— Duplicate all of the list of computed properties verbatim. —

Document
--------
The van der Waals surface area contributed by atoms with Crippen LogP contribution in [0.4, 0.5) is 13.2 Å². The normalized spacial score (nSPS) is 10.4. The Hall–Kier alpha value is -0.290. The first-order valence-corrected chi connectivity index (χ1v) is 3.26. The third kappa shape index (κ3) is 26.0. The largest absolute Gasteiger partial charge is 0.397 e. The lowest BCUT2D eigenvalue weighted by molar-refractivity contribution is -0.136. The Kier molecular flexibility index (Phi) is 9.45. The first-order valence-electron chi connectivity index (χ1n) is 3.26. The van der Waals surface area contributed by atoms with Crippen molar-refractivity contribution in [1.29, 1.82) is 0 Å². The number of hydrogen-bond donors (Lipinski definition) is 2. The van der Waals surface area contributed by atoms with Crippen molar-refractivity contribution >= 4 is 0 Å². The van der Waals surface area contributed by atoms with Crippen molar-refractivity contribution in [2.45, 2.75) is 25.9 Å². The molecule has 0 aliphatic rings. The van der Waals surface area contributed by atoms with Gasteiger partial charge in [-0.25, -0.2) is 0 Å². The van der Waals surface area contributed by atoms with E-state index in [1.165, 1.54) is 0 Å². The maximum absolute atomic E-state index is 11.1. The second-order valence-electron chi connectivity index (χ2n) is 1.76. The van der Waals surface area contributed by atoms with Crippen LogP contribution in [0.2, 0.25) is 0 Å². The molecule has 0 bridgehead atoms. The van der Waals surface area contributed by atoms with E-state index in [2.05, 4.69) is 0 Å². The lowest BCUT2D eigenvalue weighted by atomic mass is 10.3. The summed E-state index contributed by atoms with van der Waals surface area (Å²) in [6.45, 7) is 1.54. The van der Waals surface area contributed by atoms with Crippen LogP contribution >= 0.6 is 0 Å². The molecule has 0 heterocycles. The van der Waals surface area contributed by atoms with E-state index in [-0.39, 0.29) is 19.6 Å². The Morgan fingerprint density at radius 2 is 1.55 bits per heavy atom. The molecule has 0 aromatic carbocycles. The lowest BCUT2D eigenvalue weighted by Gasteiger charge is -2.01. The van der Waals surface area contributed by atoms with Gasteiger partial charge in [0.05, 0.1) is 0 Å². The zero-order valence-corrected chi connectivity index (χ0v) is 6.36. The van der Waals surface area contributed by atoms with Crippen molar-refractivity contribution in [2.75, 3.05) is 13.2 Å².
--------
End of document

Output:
The van der Waals surface area contributed by atoms with Crippen LogP contribution in [0.4, 0.5) is 13.2 Å². The normalized spacial score (nSPS) is 10.4. The Hall–Kier alpha value is -0.290. The first-order valence-corrected chi connectivity index (χ1v) is 3.26. The third kappa shape index (κ3) is 26.0. The largest absolute Gasteiger partial charge is 0.397 e. The lowest BCUT2D eigenvalue weighted by molar-refractivity contribution is -0.136. The Kier molecular flexibility index (Phi) is 9.45. The first-order valence-electron chi connectivity index (χ1n) is 3.26. The van der Waals surface area contributed by atoms with Crippen molar-refractivity contribution in [1.29, 1.82) is 0 Å². The number of hydrogen-bond donors (Lipinski definition) is 2. The van der Waals surface area contributed by atoms with Crippen molar-refractivity contribution >= 4 is 0 Å². The van der Waals surface area contributed by atoms with Crippen molar-refractivity contribution in [2.45, 2.75) is 25.9 Å². The molecule has 0 aliphatic rings. The van der Waals surface area contributed by atoms with Gasteiger partial charge in [-0.25, -0.2) is 0 Å². The van der Waals surface area contributed by atoms with E-state index in [1.165, 1.54) is 0 Å². The maximum absolute atomic E-state index is 11.1. The second-order valence-electron chi connectivity index (χ2n) is 1.76. The van der Waals surface area contributed by atoms with Crippen LogP contribution in [0.2, 0.25) is 0 Å². The molecule has 0 bridgehead atoms. The van der Waals surface area contributed by atoms with E-state index in [2.05, 4.69) is 0 Å². The lowest BCUT2D eigenvalue weighted by atomic mass is 10.3. The summed E-state index contributed by atoms with van der Waals surface area (Å²) in [6.45, 7) is 1.54. The van der Waals surface area contributed by atoms with Crippen LogP contribution >= 0.6 is 0 Å². The molecule has 0 heterocycles. The van der Waals surface area contributed by atoms with E-state index in [-0.39, 0.29) is 19.6 Å². The Morgan fingerprint density at radius 2 is 1.55 bits per heavy atom. The molecule has 0 aromatic carbocycles. The lowest BCUT2D eigenvalue weighted by Gasteiger charge is -2.01. The van der Waals surface area contributed by atoms with Gasteiger partial charge in [0.05, 0.1) is 0 Å². The zero-order valence-corrected chi connectivity index (χ0v) is 6.36. The van der Waals surface area contributed by atoms with Crippen molar-refractivity contribution in [2.75, 3.05) is 13.2 Å².